At Eugene’s Prefontaine Classic in mid-June, he beat a solid field with a 9.88 PB, a performance that would pace the world for much of the season. Yet even that didn’t prepare the athletics world for his solid eight race series at the U.S. Olympic trials, where he, along with Gatlin, would earn their tickets to Athens in both dashes. A 9.93 third place finish was followed by a first round 19.88 in the 200, before his eventual 19.99 win. He landed in Athens as the world’s fastest in both dashes, and an overwhelming favourite for gold in the 200.
Bounced straight back from 100m defeat to 200m gold
But in Athens, it was Gatlin that would claim the title of World’s Fastest Man, while Crawford wound up fourth in 9.89, a performance that would have won all but two previous Olympic titles. But Crawford didn’t dwell on the race.
“I was very astounded that [Gatlin] had won, but once that was done I pushed the 100 metre dash to the side and refocused myself for the 200m dash. I didn’t bring any animosity or, you know, anger, or hunger from finishing fourth in the 100 over to the 200. I just stayed focused. I knew what my purpose was when I came here,” he said, which was to double in the sprints. “I’m just happy to capture the gold in the 200.”
“Capture” doesn’t quite do justice to his performance in the 200, where his 19.79, another PB, topped Bernard Williams by a stunning 22 one-hundredths of a second, a winning margin second in recent history only to Michael Johnson’s legendary world record run in Atlanta eight years earlier.
“A once in a lifetime thing”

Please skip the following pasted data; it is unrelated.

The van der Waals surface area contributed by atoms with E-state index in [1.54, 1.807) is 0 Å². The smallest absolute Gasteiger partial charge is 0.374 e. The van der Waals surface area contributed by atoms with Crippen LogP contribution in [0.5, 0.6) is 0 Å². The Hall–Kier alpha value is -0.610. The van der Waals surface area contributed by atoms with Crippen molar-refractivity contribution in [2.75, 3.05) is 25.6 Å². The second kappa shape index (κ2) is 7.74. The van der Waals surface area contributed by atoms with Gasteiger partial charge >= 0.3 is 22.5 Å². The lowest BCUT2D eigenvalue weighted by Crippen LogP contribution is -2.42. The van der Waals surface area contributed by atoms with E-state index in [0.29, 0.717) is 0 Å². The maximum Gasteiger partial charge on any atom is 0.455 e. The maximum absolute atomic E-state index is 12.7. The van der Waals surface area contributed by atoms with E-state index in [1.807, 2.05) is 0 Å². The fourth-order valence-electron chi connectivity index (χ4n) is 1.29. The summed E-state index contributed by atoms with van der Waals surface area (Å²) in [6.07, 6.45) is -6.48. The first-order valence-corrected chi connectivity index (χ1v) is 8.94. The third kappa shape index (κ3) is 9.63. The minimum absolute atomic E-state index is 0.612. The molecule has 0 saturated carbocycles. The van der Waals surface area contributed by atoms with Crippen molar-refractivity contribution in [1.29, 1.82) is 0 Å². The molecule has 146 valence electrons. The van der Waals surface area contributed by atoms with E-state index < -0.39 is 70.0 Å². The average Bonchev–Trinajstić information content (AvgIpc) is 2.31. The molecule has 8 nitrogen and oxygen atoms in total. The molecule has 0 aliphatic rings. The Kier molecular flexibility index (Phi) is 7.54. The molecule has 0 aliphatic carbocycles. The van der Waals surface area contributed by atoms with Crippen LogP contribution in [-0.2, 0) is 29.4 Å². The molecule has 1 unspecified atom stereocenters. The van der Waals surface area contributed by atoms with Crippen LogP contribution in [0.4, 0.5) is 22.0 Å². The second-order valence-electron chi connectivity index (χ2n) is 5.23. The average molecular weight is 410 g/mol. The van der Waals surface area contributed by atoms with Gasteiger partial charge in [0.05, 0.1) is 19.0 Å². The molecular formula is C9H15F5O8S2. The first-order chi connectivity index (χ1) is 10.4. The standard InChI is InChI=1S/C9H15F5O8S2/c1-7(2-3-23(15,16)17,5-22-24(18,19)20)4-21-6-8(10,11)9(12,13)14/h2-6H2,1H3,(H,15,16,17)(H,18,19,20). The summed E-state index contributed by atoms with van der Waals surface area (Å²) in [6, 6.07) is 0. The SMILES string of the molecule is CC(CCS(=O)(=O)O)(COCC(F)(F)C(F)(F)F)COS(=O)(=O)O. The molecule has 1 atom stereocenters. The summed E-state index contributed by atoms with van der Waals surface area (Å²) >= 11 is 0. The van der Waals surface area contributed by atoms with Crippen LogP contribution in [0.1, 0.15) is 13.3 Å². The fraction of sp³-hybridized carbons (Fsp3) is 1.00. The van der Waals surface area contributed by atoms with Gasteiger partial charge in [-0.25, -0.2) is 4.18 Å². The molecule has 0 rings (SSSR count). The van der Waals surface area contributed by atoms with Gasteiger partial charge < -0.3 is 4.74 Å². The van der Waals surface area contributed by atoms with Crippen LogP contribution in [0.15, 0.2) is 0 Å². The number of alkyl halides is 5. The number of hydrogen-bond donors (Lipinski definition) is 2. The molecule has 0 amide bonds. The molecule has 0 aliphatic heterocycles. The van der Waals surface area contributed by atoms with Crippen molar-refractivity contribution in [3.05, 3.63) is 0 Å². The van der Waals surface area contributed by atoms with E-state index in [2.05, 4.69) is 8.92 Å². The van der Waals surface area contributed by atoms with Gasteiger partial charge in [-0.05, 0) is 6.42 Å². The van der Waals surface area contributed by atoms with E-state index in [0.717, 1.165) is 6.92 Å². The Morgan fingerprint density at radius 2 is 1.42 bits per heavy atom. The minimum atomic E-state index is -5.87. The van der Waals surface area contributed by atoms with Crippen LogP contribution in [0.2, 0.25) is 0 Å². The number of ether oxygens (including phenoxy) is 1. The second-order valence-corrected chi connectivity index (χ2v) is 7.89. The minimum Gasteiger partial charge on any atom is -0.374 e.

With a protest causing a nearly ten-minute long delay prior to race, the final also provided a firm test of his focus, a test he passed brilliantly.
“Justin and I, we were forewarned by our coach that a situation like that might occur. So once we went out there, we expected that the crowd would have a little disruption before the race. I was just excited to be part of an elite field at the 2004 Olympic Games.”
He continued: “It’s a once in a lifetime thing. I was rejoicing in my head, waiting for the race to start and go out there and put on a performance. We were very prepared for that and we remained poised and focused. I just waited for the gun to go off and have a clean start and stay focused and cross the line. And,” he added, “mission accomplished.”
Sub-19 still the goal
With the Olympics behind him, he still has other missions in mind. Regularly reminded of his previously stated goal, to break the 19-second barrier, Crawford refuses to make any retractions.
“I just want to take the human body to the limit, to its full potential,” he said. “I just want to retrieve all the potential out of myself and put on a good performance so everyone who’s watching can see that humans can do some phenomenal things.”
Early last year, he decided to test his abilities against non-humans, racing a giraffe and a zebra on a television show. He beat the giraffe, but was outdistanced by the zebra. But the way he describes it now, he seems ready for a rematch.
“I think I could have beat him the first time I raced him,” he said after his Olympic win, seemingly in a half-joking manner. “They had me out there for ten hours, and it was cold,” he said. “I think I could have beaten him then. I definitely could beat him now.”
Bob Ramsak for the IAAF